On May 31, 2017, Dawkins texted Pitino and told him: "Tugs [Brian Bowen] will be home in a couple hours. And we will talk to him then. We will know for sure on his decision tonight."

In another text message sent two days later, Dawkins asked Pitino to call Bowen's father, Brian Bowen Sr., because third parties, including "presumably William Wesley, a highly influential sports agent," according to university attorneys, were trying to influence Bowen's decision.

"Everything is good," Dawkins wrote. "The Nike guys, Wes, everyone is hating that tugs chose Louisville. We are 100% good. But I just want him to hear from u. He's also realizing tugs is leaving and actually going to college so I think there is parental emotions behind it as well. Ive [sic] calmed him down and told him it's time for tugs to become a man, and u will take care of him."

On the same day, according to the university, Pitino sent Johnson a text saying, "Coach DePaul trying to pay Bowen 200 k to come there. Crazy world!"

DePaul assistant coach Shane Heirman, who was hired in May 2017, coached Bowen for one season at La Lumiere School in La Porte, Indiana. Two players on the Blue Demons' roster in 2017-18 -- guard Brandon Cyrus and Illinois transfer Jalen Coleman-Lands -- also played for Heirman at La Lumiere School. Cyrus, a 6-foot-5 guard who started 55 games at DePaul the last two seasons, transferred to UC Santa Barbara and will sit out this coming season under NCAA rules.

"DePaul University takes seriously the high standards of conduct expected in our athletics department and will not tolerate deviation from those standards," the university said in a statement later Thursday. "To date, neither the NCAA nor federal prosecutors have contacted us about this matter. We will, of course, fully cooperate if contacted in the future by the NCAA or federal law enforcement."

While Pitino didn't respond to a request for comment from ESPN, he explained his text to the Courier-Journal:

"I said to Kenny Johnson on the phone: 'I don't believe a word of it. Where would DePaul get $200,000 to pay Brian Bowen?' There's no truth to what this guy said. He's a nobody in the business. He hates DePaul, this guy. ...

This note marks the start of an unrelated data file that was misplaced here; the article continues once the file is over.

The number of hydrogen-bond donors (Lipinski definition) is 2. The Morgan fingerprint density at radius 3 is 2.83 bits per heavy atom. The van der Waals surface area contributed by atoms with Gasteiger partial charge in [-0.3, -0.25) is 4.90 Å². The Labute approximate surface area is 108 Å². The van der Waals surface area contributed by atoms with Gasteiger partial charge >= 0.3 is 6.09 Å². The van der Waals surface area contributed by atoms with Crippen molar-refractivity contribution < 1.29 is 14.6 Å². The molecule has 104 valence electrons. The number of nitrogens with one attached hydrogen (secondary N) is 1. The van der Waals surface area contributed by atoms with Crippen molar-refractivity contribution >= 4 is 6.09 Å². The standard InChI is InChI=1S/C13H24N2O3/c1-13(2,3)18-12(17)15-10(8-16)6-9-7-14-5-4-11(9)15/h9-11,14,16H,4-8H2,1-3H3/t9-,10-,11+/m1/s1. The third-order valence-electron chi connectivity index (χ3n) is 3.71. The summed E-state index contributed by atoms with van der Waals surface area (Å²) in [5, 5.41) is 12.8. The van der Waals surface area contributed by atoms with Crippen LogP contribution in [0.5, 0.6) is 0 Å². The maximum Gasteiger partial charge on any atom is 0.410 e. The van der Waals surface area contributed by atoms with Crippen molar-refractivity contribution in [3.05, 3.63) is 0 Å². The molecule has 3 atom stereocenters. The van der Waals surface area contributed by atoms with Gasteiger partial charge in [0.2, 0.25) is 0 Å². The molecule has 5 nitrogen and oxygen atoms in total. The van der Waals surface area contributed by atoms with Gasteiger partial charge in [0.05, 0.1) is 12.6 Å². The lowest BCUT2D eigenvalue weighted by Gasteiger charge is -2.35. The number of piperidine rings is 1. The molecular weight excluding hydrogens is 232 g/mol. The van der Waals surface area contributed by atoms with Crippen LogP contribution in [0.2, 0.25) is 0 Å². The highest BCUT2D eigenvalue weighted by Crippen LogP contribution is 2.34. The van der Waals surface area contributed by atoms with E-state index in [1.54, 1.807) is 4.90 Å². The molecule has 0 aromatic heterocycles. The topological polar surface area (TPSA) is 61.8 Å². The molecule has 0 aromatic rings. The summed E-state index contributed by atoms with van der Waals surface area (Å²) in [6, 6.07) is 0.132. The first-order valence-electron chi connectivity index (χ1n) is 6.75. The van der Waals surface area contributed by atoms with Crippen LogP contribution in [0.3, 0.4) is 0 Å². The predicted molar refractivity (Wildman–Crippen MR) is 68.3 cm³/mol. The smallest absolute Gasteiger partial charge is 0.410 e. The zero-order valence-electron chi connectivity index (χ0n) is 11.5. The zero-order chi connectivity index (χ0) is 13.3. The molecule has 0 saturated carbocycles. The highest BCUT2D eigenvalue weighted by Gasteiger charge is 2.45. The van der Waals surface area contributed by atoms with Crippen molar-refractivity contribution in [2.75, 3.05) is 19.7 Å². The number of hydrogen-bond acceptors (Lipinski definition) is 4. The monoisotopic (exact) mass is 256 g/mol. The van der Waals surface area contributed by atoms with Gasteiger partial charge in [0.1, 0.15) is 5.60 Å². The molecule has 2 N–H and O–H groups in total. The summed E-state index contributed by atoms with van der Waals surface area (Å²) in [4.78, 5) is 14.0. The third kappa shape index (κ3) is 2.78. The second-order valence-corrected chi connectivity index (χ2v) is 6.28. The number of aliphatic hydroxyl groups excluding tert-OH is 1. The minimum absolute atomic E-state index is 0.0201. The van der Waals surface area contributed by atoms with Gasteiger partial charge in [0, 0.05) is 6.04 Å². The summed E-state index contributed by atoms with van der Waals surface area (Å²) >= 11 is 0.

"There was no merit behind the thing. That's why I never brought it to anybody. I get 20-30 text messages: 'I heard UCLA is giving this. I heard Kansas is giving this.' There's no facts. I really didn't think twice about it."

On June 3, 2017, Bowen committed to play for Louisville.

University attorneys also wrote that Pitino failed to notify compliance officials that Gatto had asked if he was interested in recruiting Bowen during a telephone call on May 27, 2017.

"Despite repeatedly being placed on notice and trained by University compliance that he should and must report such matters to them, Pitino never alerted University compliance to the fact that he was communicating with Dawkins, a former employee of the ASM Sports Agency, regarding Bowen's commitment," the university attorneys wrote in the motion.

"Pitino never told compliance that Dawkins was accompanying Bowen on Bowen's unofficial visit to the University. And Pitino never told compliance that he had been informed that other universities had allegedly offered Bowen hundreds of thousands of dollars to play for their basketball teams."